Confession: Until this past weekend, I'd never been to Tampa or Ybor City before. I know, I know, for a cigar smoker it's a shame, but for an editor at Cigar Aficionado, it's closer to a disgrace. I admit it. That's why when I heard that the Fuente family was restoring their historical old red brick factory in Ybor over on North 22nd Street, I hopped on the first flight straight to Tampa and arrived in time for the dedication and cocktail party.
Now when many people talk about building "restoration," the project is often a half-hearted attempt that employs unqualified contractors who bid at the lowest price, use standard-quality materials and have no real understanding of period-construction or architecture. I've seen substandard "restoration" too many times-sculpted plaster ceilings covered by drop panels, mosaics ignominiously troweled over, Carrera marble replaced with cheap composites-my rant could fill a book. But this entry isn't about unskilled labor. It's about what Carlos "Carlito" Fuente Jr. has done to an old red-brick cigar factory and how his commitment pays tribute to the history of Ybor City.
"I don't even look at the bill, I don't care," said an enthusiastic Carlito as he took me around the building during the party. "It's not about money. It's about Tampa. About Ybor city and building a monument-no. I don't want to say monument. It's too strong a word. I want to give something tangible to my children. Passing the torch is just as important as making your mark in this world."
So what exactly has he done? Well, the family bought this brick building in 1964. It was originally a cigar factory when it was first built in 1903, but by the time the Fuentes bought it in 1964, it had been a shoe manufacturing facility. For a while this was the center of Fuente's entire logistic operation, from bringing in tobacco to actually rolling cigars. Then around the early 1980s, they moved the cigar-making side to the Dominican Republic and the building, although still used for shipping and receiving, was in slow decay. One day in 2009, when Carlito started replacing some windows on the upper floors, he noticed the neglected beauty of the building and it inspired him to start a full-fledged restoration process: All the exterior brick mortar was scraped out and re-applied; interior bricks were all ground down for a fresher appearance; original wood was salvaged from one floor to restore another; bricks from another demolished factory in Virginia were repurposed for the Fuente building; reproduction electrical fixtures were consistent with vintage photos; and really I could go on and on about the details. I even noticed all the bridge-style faucets and old-fashioned skeleton key covers over the locks.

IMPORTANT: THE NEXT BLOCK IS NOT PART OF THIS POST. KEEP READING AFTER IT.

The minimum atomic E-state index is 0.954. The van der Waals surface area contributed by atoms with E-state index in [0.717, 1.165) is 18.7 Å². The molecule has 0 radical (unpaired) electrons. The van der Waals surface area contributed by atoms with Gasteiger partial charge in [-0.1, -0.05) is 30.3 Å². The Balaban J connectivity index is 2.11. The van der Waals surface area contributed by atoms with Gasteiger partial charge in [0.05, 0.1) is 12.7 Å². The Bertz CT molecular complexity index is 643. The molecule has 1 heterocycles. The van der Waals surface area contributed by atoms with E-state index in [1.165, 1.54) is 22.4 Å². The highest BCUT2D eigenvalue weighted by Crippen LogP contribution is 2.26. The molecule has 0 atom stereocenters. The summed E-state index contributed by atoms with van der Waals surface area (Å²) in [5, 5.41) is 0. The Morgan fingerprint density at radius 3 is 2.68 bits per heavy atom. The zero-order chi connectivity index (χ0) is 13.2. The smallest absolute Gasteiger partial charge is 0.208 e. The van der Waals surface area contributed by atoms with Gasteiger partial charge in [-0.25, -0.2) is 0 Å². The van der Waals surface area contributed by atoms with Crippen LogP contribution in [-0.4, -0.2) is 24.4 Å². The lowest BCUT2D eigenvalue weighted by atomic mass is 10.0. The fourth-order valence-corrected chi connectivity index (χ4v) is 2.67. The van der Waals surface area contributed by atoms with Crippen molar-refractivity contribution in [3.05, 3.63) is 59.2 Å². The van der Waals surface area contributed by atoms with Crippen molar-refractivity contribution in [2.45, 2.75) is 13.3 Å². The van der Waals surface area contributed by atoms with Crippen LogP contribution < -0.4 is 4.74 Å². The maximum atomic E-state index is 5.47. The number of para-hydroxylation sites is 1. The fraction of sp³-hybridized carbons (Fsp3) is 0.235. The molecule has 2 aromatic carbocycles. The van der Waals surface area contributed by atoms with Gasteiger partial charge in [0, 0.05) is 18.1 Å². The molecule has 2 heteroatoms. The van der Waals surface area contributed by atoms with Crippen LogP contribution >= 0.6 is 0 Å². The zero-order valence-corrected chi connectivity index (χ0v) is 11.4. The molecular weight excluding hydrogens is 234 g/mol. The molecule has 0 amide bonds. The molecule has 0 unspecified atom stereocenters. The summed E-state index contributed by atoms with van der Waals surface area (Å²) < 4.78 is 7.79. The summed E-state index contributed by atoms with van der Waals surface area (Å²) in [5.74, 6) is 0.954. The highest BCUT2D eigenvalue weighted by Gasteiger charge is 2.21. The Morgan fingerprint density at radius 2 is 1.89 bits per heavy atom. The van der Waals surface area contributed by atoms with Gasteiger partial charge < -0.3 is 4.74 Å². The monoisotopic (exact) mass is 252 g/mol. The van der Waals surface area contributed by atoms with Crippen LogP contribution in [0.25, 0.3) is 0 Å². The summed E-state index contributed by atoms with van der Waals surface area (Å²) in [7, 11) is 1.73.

Having Carlito show me through each aspect of the construction was like being on an episode of "This Old House," only here there were drinks served on each floor, passed hors d'oeuvres, cigars, Tampa's politicians, family, friends, and even all the artisans and contractors involved in the project. Carlito pointed to the floor.
"Right there you can see the old pitchfork marks in the wood," he said. We were on the third story. Once, that space was assigned the handling of raw tobacco and they'd use pitchforks for the short filer. Now, it's a beautifully appointed lounge whose window panes are gracefully set beneath decorative brick arches. "And you see this window? See that little mark? I did that when I was about 6 or 7 with a slingshot."
Carlito was clear that the work here has not finished. "We're going to have fountains out front and I'm going to hang a clock outside. It won't have the number 12. It's going to skip from 11 to 13."
Remember those Forbidden OpusX 13 cigars with those secondary clock bands? Hmmm.
Now standing at a window facing south, Carlito said: "The entire history of this country's cigar industry started here, in Tampa. The tobacco would come in right over there from the Port of Tampa and come straight to this building. Italians, Cubans, they all lived here. It was a community."
Carlito looked off into the distance for a moment out the window toward the water. I asked him if this new facility meant that he'd be spending more time in Tampa. He took off his hat and seemed troubled by the question and started walking towards the crowd in the other room.
"Well, I have to be everywhere. It all started here with me. There's a lot more we're going to do. We'll have offices for our charitable organizations out of this building. I'll go wherever I'm needed."
He looked up at the ceiling, then down at the pine floor boards-boards that one of the contractors said are hard enough to break your saw blades if you don't have the right machines. He started to say something, and then stopped, put his hat back on and walked back into party. He was the man of the hour. Or the 13th hour.